[26] To speak first of the laborious duty of making journeys, the most laborious of all a military governor's duties, and in Sicily the most essential, let me tell you how his intelligence and good sense rendered it easy and agreeable for him. To begin with, during the winter he made the following admirable arrangement for dealing with severe cold and the violence of storms and flooded rivers. He selected the city of Syracuse, whose position, surroundings and climate are said to be such that even during the most violent and stormy weather no day has ever passed without the sun's having been at some time visible. Here this excellent commander of our forces spent his winters in such a fashion that it was not easy for anyone to see him out of doors or even out of bed: the short days were passed in continual feasting, and the long nights in continual debaucheries and immorality.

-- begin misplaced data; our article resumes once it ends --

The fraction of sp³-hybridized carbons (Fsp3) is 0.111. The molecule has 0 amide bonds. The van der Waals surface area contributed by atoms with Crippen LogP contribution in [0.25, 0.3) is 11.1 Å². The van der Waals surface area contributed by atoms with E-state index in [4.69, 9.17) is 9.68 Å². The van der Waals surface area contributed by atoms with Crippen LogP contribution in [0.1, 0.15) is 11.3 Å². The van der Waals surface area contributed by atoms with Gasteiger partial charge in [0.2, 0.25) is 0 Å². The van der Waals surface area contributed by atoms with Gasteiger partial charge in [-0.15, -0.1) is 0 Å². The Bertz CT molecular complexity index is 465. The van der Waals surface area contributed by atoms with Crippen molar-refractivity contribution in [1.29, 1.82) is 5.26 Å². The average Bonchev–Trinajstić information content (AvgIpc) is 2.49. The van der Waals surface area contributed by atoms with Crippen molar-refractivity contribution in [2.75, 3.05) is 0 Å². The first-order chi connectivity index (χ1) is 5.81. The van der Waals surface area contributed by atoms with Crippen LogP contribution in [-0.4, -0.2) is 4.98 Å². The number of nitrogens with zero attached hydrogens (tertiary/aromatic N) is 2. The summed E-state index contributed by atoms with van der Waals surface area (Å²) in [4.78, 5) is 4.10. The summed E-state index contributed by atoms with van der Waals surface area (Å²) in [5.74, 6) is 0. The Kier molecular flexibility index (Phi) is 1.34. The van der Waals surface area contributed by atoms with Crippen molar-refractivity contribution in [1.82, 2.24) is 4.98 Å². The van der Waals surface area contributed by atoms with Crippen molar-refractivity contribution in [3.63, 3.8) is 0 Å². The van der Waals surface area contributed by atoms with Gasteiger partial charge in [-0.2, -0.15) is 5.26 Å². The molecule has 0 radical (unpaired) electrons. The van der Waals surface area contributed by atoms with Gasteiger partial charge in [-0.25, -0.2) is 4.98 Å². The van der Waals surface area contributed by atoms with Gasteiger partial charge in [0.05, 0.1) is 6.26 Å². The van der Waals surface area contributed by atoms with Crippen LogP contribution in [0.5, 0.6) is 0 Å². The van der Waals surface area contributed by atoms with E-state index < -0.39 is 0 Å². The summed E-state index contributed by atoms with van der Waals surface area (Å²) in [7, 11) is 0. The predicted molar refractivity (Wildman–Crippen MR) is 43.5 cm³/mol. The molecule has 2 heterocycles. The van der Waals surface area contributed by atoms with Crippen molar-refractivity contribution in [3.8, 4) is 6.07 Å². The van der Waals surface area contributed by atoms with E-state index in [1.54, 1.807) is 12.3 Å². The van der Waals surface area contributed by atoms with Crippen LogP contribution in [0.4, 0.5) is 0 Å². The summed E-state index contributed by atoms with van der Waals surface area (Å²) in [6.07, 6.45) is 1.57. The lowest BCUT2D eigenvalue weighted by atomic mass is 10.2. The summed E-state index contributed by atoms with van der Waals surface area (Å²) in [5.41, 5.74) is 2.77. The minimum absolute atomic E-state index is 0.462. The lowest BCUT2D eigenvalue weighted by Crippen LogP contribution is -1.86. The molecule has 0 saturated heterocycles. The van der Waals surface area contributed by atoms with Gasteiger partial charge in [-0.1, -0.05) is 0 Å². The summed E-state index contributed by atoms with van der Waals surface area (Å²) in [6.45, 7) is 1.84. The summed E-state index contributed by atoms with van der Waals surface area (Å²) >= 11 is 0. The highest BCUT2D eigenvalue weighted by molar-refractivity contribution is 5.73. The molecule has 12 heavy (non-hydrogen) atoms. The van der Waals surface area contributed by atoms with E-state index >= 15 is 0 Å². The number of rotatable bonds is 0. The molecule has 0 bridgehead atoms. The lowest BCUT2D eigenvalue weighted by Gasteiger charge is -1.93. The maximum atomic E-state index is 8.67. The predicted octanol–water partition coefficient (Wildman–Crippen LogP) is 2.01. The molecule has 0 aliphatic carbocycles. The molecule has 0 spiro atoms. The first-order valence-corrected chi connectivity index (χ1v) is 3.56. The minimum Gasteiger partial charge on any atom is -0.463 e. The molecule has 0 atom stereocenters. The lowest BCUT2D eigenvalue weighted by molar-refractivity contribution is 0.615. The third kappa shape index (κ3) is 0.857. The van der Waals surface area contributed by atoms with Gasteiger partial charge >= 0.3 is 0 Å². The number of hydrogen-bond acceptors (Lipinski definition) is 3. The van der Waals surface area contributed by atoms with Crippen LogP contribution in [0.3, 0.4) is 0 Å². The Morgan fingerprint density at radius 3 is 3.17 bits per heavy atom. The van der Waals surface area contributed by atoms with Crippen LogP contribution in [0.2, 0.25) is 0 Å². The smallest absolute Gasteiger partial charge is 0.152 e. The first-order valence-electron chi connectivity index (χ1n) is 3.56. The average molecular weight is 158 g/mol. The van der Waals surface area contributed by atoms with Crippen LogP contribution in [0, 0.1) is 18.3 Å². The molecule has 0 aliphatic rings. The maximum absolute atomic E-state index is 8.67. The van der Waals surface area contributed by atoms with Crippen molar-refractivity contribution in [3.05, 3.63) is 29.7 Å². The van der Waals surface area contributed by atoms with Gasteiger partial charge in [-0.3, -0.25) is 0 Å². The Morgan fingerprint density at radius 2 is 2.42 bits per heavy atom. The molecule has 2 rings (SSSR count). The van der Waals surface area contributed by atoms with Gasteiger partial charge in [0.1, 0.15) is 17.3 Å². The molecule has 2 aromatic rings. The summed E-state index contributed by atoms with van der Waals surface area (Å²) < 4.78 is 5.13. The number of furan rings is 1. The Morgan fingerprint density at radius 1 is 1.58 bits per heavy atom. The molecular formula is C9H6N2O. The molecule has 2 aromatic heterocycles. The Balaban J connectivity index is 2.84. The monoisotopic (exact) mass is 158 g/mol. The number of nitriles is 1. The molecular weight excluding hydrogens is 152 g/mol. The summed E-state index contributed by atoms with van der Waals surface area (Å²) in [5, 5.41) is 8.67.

[27] When spring began, whose coming was marked for him not by Favonius nor by any constellation, for it was when he saw the first rose that he recognized spring's arrival, ** then he betook himself to the toilsome work of travelling, wherein he showed himself so hardy and active that no one ever saw him on horseback. [11.] L   No; following the custom of the old kings of Bithynia, he rode in a litter carried by eight bearers, which contained a cushion of transparent Maltese embroidery stuffed with rose-leaves, he himself wearing one garland on his head and another round his neck, and putting to his nostrils a fine-meshed bag of delicate linen gauze stuffed with rose petals. Whenever, his journey thus effected, he reached a town, he would be carried, in this same litter, direct to his bed-chamber. To this apartment Sicilian magistrates, to this apartment Roman knights betook themselves - you have heard many witnesses swear to the truth of this. Legal controversies were there brought before him privately, and shortly afterwards his decisions were brought away from him openly. Having thus briefly administered the law in his bedroom for an hour or two on principles more profitable than equitable, he felt it his duty to devote the rest of the day to the service of Venus and Bacchus. [28] And I think it proper to mention the exceptional, the unparalleled thoroughness displayed in this connexion by our illustrious commander. You must know that, among all the towns in Sicily where it is customary for governors to stay and to hold assizes, there is no single town in which some woman belonging to some respectable family was not selected for the gratification of his lust. Some of these were openly brought to his dinner-table: the less abandoned ones came later at an appointed hour, avoiding the daylight and the society of his guests. Nor were his dinner-parties the quiet gatherings proper for a Roman governor and commander, nor had they the decency normally maintained at the tables of our magistrates: they were celebrated with loud shouts and cries of abuse, and sometimes things would go as far as an actual hand-to-hand fight. For this strict and thorough governor of ours, who never in his life obeyed the laws of Rome, was none the less most careful to observe all the laws prescribed for the drinking of wine ; which led to such final scenes that one man would be carried away from the party, as though from a battlefield, in other people's arms, another would be left there for dead, and most of them would be lying about the place fuddled and unconscious: so that any spectator would have thought he had been looking on not at a governor's dinner-party but at some disastrous battle between two gangs of ruffians.